Creative environments, learning activities and games create an amazing atmosphere for many thriving youth ministries. Creativity helps to build a great culture around your Gospel-centered teaching. Creative experiences can anchor spiritual transformation and are powerful team builders.
But what do you do if you’re not creative? Or if you are creative but are in a season of not-so-good ideas?
Luckily there are some practices you can embrace that will help you overcome any creative deficits you may have. Here are just a few ways you can add greater creativity to your youth ministry.
Be Inspired by Other Youth Ministers
There’s no reason to re-invent the wheel (unless that sort of thing floats your boat). There are super creative people out there doing awesome stuff. If you’re not creatively inclined, looking at other people for inspiration is a great way to bring an element of creativity into your youth ministry. If you are creative, looking to others for “seed” ideas is one of the most common creative practices out there.
So how does this work? Where can you find people doing creative things to be inspired by? Pinterest is an amazing source of creativity. Searching for “youth ministry room” brings up a ton of ideas. But there are plenty of other sources of inspiration on Pinterest as well. Explore it. Find things that inspire you and figure out how to incorporate them in your ministry. Joining a youth ministry group on Facebook is another way to link in with people doing creative things. And you’d be surprised what creative examples turn up when you Google “youth ministry ideas.”
Be Inspired by Non-Youth Ministry Examples of Creativity
One of the things I love to see is youth ministers taking elements of culture or design that have nothing to do with youth ministry and utilizing it in a ministry atmosphere. I see this a lot with some of the excellent games Fallon or Jimmy Kimmel play on their respective late night shows. I’ve seen a ton of youth ministers adapting these games to play with their students (the whisper game being one of the more hilarious ones).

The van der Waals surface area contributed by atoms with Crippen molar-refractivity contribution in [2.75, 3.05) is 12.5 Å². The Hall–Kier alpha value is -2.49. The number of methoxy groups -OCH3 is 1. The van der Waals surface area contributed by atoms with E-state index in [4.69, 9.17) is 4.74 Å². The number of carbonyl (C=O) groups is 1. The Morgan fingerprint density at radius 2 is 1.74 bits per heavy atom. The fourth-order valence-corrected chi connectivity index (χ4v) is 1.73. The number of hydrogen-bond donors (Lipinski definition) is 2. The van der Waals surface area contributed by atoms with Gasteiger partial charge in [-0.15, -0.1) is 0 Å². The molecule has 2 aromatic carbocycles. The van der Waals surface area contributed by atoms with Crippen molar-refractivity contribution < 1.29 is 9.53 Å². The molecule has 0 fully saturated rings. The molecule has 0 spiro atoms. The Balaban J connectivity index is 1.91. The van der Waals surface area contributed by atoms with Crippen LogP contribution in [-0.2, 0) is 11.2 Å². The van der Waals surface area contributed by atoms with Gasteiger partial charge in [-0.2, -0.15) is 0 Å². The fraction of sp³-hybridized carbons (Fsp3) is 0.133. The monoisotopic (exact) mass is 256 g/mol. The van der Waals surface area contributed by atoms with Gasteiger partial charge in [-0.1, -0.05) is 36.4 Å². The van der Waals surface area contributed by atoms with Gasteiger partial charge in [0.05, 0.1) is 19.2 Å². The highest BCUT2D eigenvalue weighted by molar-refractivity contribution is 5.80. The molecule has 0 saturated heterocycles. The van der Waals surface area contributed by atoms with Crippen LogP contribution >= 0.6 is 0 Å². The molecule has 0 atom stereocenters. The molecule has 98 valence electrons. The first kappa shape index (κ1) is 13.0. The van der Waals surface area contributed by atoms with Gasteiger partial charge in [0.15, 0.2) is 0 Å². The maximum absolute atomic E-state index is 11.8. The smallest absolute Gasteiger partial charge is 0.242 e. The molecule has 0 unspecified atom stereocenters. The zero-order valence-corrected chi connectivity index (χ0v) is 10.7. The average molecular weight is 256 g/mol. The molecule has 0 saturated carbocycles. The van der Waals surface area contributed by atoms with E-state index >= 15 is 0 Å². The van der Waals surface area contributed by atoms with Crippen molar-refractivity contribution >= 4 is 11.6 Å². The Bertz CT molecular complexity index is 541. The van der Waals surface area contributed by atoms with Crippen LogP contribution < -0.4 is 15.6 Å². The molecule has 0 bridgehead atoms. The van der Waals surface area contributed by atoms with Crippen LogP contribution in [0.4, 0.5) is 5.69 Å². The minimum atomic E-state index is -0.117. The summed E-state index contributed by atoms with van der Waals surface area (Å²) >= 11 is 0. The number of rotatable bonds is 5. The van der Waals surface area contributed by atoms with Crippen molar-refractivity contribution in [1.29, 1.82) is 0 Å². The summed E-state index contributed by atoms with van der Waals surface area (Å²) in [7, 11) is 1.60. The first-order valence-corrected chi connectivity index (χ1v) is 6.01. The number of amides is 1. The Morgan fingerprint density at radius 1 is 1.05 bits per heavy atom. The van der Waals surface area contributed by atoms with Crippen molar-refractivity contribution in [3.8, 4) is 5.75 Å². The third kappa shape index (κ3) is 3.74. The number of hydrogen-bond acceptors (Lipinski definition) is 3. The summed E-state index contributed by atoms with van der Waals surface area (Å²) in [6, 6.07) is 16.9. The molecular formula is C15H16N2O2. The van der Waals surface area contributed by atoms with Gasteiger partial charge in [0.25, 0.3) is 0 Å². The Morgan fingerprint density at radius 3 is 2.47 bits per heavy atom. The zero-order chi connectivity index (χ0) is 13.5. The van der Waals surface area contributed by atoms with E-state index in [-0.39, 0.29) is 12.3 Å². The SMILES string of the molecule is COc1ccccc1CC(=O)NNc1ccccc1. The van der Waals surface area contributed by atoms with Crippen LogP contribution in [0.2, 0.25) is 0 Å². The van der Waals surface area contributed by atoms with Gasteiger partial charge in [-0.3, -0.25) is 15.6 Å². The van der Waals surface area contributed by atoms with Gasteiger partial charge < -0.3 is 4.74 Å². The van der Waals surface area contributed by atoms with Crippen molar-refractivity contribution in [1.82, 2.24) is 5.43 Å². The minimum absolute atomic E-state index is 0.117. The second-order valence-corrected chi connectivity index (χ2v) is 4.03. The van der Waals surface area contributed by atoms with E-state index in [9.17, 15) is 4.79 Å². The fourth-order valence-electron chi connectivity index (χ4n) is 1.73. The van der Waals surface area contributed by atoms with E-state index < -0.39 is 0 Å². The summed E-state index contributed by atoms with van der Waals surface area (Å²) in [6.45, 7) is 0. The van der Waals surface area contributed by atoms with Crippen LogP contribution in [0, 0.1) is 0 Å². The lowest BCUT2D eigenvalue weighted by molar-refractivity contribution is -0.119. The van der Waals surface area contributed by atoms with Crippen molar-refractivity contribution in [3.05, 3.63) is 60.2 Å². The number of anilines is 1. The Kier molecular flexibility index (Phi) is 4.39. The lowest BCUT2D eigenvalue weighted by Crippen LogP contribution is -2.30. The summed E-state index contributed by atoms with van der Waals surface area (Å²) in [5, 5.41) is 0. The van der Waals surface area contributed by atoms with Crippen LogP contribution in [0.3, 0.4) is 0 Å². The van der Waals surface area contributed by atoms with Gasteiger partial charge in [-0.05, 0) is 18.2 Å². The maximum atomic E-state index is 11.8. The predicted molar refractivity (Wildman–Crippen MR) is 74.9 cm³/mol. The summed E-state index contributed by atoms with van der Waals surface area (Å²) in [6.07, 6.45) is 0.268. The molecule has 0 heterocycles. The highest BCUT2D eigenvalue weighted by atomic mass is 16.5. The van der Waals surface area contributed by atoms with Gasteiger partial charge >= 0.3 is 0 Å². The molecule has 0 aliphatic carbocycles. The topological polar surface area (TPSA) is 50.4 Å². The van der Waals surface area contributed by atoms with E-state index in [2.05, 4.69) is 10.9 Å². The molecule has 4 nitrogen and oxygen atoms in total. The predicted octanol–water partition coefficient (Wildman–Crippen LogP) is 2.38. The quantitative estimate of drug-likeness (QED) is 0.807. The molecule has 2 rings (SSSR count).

The trick here is keeping your eyes open. Even non-creative people can train themselves to look at the world with a specific filter: “What do I see around me that would work in youth ministry?” Once you get in the habit of thinking this way, you’ll be amazed at what results.
Leverage the Amazing Creative Capacity of Your Students
As I observe teenagers, one of the characteristics that rises to the top is the fact that they are organic content creators. They think in terms of content curation and production. They curate content on Pinterest, and by what they like or repost on Instagram. They create content almost without thinking about it: movies, photos, Instagram posts, Snapchats, Vines and so on. They are experts in creativity.
What if you empowered and equipped your students to drive your creative efforts? Hand them over the responsibility of creating creative environments. Let them be a part of your lesson planning so that they can add creative elements that support and enhance your themes. Allow them to plan games and ice-breakers. Turn over your announcements to a team of students who can use video or other graphics to enhance them.
The added bonus here is, of course, an amazing increase in student ownership, which is always a plus.
Not everyone is creative. But the great news is that you don’t have to be. You can follow these guidelines to bring creativity into your youth ministry.